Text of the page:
The 2nd quote Karen shared “Learn to differentiate between the sound of your intuition guiding you and your traumas misleading you” immediately spoke to me as I realized years ago that I didn’t trust my instincts at all. I made decisions based on my traumas as I truly believed they were my identity. I was damaged, unworthy and a product of my painful choices. I am beyond grateful for Jean creating this Statement as it became a goal for me to change my definition of me! I started learning from my past rather than beating myself up and making healthier choices based on the ever-changing way I saw myself. I started using positive affirmations and even today, I am learning new ones.

In the past few years, I started telling myself I can do this rather than I can’t when feeling slightly overwhelmed or an old untrue message tried to whisper in my ear how I wasn’t smart or creative enough. Just changing can’t to can helped me feel more confident and definitely becoming more 4C. It is absolutely incredible how powerful the impact of positive, affirming words can change the image of ourselves and fuel our empowered actions to follow. I also gave myself time out, a brief retreat when needed, without criticizing myself as lazy. I began to listen to my intuitions as to what my mind and body needed without judgment. Beautiful feelings that I mattered and it was my responsibility to make sure I took care of myself.

Have you ever asked yourself, “Who do I think I am?” The authentic answer to that question is a guide to what work still needs to be done and what work has been done. We are ever evolving and must be willing to seek our truth so we can change our belief in ourselves. This transformation is a process and a rewarding one. In my lifetime, I never thought I would get to the place where I cared more about how I viewed myself than what others thought of me.
Here are 4 questions I have asked over the years around Statement 5. I have 4 response sheets to these questions and since they are dated, I am so fascinated by different answers and yet some similar answers. It is such a mix and I am so glad to look back and acknowledge where I’ve grown and what personal growth stills needs work. It is that authentic look that keeps me focused and growing in my 4Cness.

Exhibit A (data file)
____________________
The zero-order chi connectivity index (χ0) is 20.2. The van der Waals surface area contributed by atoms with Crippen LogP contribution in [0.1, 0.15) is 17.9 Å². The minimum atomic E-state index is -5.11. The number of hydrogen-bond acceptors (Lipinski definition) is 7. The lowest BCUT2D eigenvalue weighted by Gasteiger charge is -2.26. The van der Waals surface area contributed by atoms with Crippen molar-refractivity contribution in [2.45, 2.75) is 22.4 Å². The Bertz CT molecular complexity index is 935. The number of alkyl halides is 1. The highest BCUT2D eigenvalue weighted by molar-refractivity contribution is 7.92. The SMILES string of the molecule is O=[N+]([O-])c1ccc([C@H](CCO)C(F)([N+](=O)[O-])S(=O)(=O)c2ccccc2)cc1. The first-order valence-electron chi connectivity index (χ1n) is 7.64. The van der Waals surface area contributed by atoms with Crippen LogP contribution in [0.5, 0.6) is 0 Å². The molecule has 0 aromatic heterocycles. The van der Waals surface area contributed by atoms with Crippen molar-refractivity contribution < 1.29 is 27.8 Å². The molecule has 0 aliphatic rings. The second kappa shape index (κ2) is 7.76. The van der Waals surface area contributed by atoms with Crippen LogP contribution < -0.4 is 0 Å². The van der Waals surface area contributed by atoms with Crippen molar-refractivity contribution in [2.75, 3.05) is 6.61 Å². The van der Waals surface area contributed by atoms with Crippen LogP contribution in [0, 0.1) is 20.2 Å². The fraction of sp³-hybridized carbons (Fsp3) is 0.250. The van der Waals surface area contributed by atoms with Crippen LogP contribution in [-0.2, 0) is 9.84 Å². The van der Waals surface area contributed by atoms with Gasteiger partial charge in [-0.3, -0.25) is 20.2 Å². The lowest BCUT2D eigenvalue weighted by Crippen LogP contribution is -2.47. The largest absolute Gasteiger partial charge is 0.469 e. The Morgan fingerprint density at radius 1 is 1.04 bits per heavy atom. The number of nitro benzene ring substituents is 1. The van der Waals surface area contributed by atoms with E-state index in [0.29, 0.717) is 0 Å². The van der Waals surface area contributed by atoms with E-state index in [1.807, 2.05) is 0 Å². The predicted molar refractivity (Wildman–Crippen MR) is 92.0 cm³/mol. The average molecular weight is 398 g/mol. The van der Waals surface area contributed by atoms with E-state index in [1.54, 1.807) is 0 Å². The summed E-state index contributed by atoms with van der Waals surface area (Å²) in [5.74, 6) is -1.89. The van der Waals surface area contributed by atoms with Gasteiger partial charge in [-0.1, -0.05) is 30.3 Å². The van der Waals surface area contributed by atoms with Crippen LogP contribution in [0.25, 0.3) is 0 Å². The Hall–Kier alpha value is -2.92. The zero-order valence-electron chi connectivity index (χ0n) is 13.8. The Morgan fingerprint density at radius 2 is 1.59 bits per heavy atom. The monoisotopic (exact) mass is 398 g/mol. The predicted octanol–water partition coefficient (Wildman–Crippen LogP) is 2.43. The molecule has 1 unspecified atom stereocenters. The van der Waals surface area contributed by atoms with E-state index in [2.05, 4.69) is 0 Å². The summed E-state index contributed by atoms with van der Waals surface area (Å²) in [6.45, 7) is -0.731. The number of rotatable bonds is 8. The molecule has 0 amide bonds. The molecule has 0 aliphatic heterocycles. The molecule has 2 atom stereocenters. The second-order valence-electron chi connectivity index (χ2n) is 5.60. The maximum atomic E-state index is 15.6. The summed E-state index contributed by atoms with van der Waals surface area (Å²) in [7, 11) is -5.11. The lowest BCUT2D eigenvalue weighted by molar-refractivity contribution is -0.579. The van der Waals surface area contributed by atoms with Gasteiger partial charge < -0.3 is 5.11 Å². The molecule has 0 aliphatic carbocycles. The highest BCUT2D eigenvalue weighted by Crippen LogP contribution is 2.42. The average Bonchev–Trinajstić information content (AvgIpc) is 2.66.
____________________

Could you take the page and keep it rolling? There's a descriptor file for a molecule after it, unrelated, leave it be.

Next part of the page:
1.    Capable of:
2.    Competent in:
3.    Caring about:
4.    Compassionate about:

Bonded in creating the most positive, powerful definition of ourselves by practicing Statement 5 with the strong belief in change and personal growth, Dee


WFS Online: Join (if you haven’t already) and visit often!!

The new WFS Online platform is a space to access virtual meetings, make the daily pledge, and give/receive support 24/7!

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Women for Sobriety, Inc. selects new Executive Director

Release date: Immediate
Contact: Women for Sobriety, Inc, [email protected]

 

With significant consideration given to the skills, experiences and expertise needed to successfully guide Women for Sobriety in its next phase of growth, the Board of Directors has selected Dr. Michelle Shaivitz to serve as the new Executive Director. Michelle’s former position as Vice President of the United Way, and twenty year history of nonprofit leadership, make her an exceptional individual for the role of Executive Director.

She holds an Ed.D. in Educational and Organizational Leadership from Wilmington University, and in 2022 won the Distinguished Alumni Award. This coveted award is bestowed to those who lead with
compassion and positively impact their fields. Michelle has also worked with those in recovery for many years raising funds and awareness for non-profit organizations. She is an active member of her sober community for over a decade and is passionate about helping others recover.

Michelle lives in Maryland, is a wife, mother of two remarkable young ladies, grammy to one, and a dog mom of two senior rescue pups. She is a lover of all animals, good food, great coffee, traveling, and all things recovery!